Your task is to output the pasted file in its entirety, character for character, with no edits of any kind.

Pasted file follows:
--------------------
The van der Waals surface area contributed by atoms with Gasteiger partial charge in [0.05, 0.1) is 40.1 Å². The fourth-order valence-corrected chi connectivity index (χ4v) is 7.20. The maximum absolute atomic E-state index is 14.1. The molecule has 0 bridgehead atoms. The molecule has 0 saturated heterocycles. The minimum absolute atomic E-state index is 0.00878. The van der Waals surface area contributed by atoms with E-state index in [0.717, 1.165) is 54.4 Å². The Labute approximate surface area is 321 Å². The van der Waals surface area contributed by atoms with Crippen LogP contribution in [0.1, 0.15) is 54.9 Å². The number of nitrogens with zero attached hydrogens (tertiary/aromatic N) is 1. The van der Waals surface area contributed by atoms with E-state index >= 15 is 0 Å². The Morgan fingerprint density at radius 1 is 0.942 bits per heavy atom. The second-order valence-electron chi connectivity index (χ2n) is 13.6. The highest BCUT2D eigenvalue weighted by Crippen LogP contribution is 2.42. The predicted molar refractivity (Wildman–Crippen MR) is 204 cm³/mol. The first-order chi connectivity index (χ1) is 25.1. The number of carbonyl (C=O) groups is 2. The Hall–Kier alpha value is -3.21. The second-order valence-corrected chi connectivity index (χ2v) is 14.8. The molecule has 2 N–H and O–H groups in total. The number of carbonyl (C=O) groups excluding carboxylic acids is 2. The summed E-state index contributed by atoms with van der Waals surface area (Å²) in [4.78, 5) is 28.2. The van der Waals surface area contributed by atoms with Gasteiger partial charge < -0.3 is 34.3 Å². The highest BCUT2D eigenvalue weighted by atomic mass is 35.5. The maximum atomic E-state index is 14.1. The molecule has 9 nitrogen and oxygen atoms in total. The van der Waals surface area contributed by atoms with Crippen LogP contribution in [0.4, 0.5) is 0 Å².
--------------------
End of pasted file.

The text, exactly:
The van der Waals surface area contributed by atoms with Gasteiger partial charge in [0.05, 0.1) is 40.1 Å². The fourth-order valence-corrected chi connectivity index (χ4v) is 7.20. The maximum absolute atomic E-state index is 14.1. The molecule has 0 bridgehead atoms. The molecule has 0 saturated heterocycles. The minimum absolute atomic E-state index is 0.00878. The van der Waals surface area contributed by atoms with E-state index in [0.717, 1.165) is 54.4 Å². The Labute approximate surface area is 321 Å². The van der Waals surface area contributed by atoms with Crippen LogP contribution in [0.1, 0.15) is 54.9 Å². The number of nitrogens with zero attached hydrogens (tertiary/aromatic N) is 1. The van der Waals surface area contributed by atoms with E-state index >= 15 is 0 Å². The Morgan fingerprint density at radius 1 is 0.942 bits per heavy atom. The second-order valence-electron chi connectivity index (χ2n) is 13.6. The highest BCUT2D eigenvalue weighted by Crippen LogP contribution is 2.42. The predicted molar refractivity (Wildman–Crippen MR) is 204 cm³/mol. The first-order chi connectivity index (χ1) is 25.1. The number of carbonyl (C=O) groups is 2. The Hall–Kier alpha value is -3.21. The second-order valence-corrected chi connectivity index (χ2v) is 14.8. The molecule has 2 N–H and O–H groups in total. The number of carbonyl (C=O) groups excluding carboxylic acids is 2. The summed E-state index contributed by atoms with van der Waals surface area (Å²) in [4.78, 5) is 28.2. The van der Waals surface area contributed by atoms with Gasteiger partial charge < -0.3 is 34.3 Å². The highest BCUT2D eigenvalue weighted by atomic mass is 35.5. The maximum atomic E-state index is 14.1. The molecule has 9 nitrogen and oxygen atoms in total. The van der Waals surface area contributed by atoms with Crippen LogP contribution in [0.4, 0.5) is 0 Å².